Biased coverage of Cameron's two-term gaffe involves slippery use of polls
After its incredibly tame first story on David Cameron’s Shredded Wheat remarks, the Sun newspaper has returned to its usual shouty self.
‘PM “right to rule out a third term”‘, it booms, adding: ‘Poll shows Brits like his honesty.’ The paper’s Murdoch stable-mates at the Times’s Red Box have commissioned a YouGov poll in which 55 per cent of respondents said the prime minister was right to rule out a third term.
The Sun says column was silent on the story yesterday. But now, armed with this poll, the paper has found its voice:
“It’s a PR catastrophe, say Labour. A game-changer, say political pundits. […] And guess what? As our poll shows, voters either admire Cameron for it…or they couldn’t care less.“
The reporting is a bit slippery. While only 18 per cent said the move was wrong, 27 per cent said they don’t know. And while 21 per cent said it made them think more positively about Cameron, a whopping 39 per cent said it makes no difference because they already didn’t like him.
Still, as an evidence-based blog, we’re of course pleased to see the Sun take its editorial cues from a YouGov poll, rather than Tory HQ, (even if the paper did commission it themselves). But is this really the case?
Just sticking with YouGov, a poll in 2013 found that 65 per cent of respondents supported a Mansion Tax on homes worth over £2million, with just 22 per cent opposed. A poll in January 2014 found 51 per cent of respondents supported a 50p top rate of income tax, with 26 per cent opposed. A poll in 2013 found 63 per cent of respondents supported a 20-month freeze on energy prices, with 26 per cent opposed.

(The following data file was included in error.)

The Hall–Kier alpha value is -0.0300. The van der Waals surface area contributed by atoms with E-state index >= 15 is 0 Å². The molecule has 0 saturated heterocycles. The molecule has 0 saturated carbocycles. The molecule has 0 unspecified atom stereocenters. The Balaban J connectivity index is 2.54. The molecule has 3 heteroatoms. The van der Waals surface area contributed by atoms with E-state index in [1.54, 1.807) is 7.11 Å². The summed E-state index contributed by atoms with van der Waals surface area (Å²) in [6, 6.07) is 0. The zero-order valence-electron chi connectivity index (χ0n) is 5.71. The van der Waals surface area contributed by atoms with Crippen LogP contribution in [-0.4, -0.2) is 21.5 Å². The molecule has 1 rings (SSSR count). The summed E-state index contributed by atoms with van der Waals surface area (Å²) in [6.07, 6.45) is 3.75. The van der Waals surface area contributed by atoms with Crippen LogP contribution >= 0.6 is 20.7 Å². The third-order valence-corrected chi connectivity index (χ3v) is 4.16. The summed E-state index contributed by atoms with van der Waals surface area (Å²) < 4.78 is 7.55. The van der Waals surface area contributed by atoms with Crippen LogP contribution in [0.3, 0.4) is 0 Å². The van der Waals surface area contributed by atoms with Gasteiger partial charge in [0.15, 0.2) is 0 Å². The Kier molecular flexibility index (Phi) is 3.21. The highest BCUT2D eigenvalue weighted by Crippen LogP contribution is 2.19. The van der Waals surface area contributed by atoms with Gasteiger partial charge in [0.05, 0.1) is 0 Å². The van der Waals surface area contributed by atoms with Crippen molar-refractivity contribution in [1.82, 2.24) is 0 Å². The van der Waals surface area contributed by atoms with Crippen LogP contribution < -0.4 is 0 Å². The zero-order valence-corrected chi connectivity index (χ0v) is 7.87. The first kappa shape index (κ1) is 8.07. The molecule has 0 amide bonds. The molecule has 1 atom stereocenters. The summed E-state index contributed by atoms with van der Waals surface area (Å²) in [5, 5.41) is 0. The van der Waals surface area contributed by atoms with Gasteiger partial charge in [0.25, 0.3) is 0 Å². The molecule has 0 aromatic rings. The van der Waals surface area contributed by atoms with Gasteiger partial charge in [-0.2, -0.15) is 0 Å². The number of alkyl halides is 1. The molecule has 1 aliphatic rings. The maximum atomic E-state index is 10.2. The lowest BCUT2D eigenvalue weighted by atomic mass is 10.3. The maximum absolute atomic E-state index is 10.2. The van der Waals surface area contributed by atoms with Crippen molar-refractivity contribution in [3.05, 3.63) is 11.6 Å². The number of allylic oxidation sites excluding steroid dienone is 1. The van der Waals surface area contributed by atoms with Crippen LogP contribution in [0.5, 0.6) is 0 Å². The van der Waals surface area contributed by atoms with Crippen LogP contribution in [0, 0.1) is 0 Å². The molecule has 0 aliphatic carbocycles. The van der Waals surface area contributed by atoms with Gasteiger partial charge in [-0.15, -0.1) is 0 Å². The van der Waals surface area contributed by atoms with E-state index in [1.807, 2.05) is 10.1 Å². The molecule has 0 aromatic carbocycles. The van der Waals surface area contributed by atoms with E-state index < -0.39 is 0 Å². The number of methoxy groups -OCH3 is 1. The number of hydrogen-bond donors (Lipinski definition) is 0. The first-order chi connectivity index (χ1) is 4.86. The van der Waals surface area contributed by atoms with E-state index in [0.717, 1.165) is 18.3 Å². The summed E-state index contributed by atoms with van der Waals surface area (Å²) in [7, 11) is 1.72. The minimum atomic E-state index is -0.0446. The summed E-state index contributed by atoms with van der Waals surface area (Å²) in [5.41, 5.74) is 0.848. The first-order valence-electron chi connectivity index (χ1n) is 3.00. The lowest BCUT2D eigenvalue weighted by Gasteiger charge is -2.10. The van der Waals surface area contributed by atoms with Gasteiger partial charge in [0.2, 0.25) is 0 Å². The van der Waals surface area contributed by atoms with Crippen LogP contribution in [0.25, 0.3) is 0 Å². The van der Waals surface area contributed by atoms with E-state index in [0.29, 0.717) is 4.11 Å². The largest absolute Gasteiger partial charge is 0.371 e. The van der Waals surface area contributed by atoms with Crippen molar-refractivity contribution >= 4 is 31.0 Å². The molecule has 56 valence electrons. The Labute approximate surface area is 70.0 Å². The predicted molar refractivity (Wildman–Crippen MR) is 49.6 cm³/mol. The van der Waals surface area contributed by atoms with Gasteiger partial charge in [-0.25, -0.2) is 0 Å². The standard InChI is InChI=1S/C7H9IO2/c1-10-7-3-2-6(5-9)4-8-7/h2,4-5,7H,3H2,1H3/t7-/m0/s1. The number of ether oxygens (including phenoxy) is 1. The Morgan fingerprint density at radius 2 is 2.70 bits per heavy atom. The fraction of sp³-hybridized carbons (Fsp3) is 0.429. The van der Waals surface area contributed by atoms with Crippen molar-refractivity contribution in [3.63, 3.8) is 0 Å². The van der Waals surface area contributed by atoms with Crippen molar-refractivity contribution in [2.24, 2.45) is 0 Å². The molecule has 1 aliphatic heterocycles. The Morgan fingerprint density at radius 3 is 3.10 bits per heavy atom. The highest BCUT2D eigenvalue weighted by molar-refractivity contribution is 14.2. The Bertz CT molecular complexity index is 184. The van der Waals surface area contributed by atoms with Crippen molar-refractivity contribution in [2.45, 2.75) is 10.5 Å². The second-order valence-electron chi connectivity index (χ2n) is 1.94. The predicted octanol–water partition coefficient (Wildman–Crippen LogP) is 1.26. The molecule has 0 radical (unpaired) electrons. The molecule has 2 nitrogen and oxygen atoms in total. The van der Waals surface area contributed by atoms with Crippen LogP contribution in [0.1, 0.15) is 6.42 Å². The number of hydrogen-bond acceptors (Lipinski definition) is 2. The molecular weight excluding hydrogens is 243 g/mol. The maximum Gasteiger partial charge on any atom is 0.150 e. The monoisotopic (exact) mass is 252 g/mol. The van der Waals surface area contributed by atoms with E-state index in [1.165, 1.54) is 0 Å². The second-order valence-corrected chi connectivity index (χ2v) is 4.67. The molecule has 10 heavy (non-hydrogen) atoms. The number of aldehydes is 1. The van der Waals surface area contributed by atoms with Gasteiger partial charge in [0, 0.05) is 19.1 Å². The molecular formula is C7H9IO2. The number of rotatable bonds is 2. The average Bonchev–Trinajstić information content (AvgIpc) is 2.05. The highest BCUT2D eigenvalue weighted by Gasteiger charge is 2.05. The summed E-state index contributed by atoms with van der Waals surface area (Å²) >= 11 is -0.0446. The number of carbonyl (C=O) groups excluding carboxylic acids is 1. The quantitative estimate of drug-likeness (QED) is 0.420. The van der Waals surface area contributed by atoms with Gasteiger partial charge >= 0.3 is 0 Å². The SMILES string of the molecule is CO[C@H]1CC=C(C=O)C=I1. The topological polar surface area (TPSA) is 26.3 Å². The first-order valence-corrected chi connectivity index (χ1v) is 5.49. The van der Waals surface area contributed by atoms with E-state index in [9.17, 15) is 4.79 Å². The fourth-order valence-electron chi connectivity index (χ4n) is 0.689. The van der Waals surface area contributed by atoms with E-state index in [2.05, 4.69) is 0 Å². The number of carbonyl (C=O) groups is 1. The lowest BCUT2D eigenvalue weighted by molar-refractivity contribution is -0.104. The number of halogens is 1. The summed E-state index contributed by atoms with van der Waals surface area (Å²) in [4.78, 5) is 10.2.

All of these are Labour party policies. All of them have been opposed by the Sun.
Another YouGov poll from last week found chancellor George Osborne’s much ballyhooed ‘budget bounce’ was far below post-budget support for Labour’s Gordon Brown – though you wouldn’t know it from the coverage.
A YouGov poll in April last year found 56 per cent of respondents supported the redistribution of wealth, rather than increasing overall wealth. And on and on it goes.
How odd that none of these YouGov polls have influenced the editorial line of the newspaper that claims to be the voice of the people.
(While we’re at it, a YouGov poll in 2011 found 60 per cent of respondents believed Sun proprietor Rupert Murdoch has too much influence in British politics…)
Today’s story in the Sun is another example of how the paper’s editorial position comes first, and polling evidence last, with results invoked as public opinion to support the party line.
Adam Barnett is a staff writer at Left Foot Forward. Follow him on Twitter
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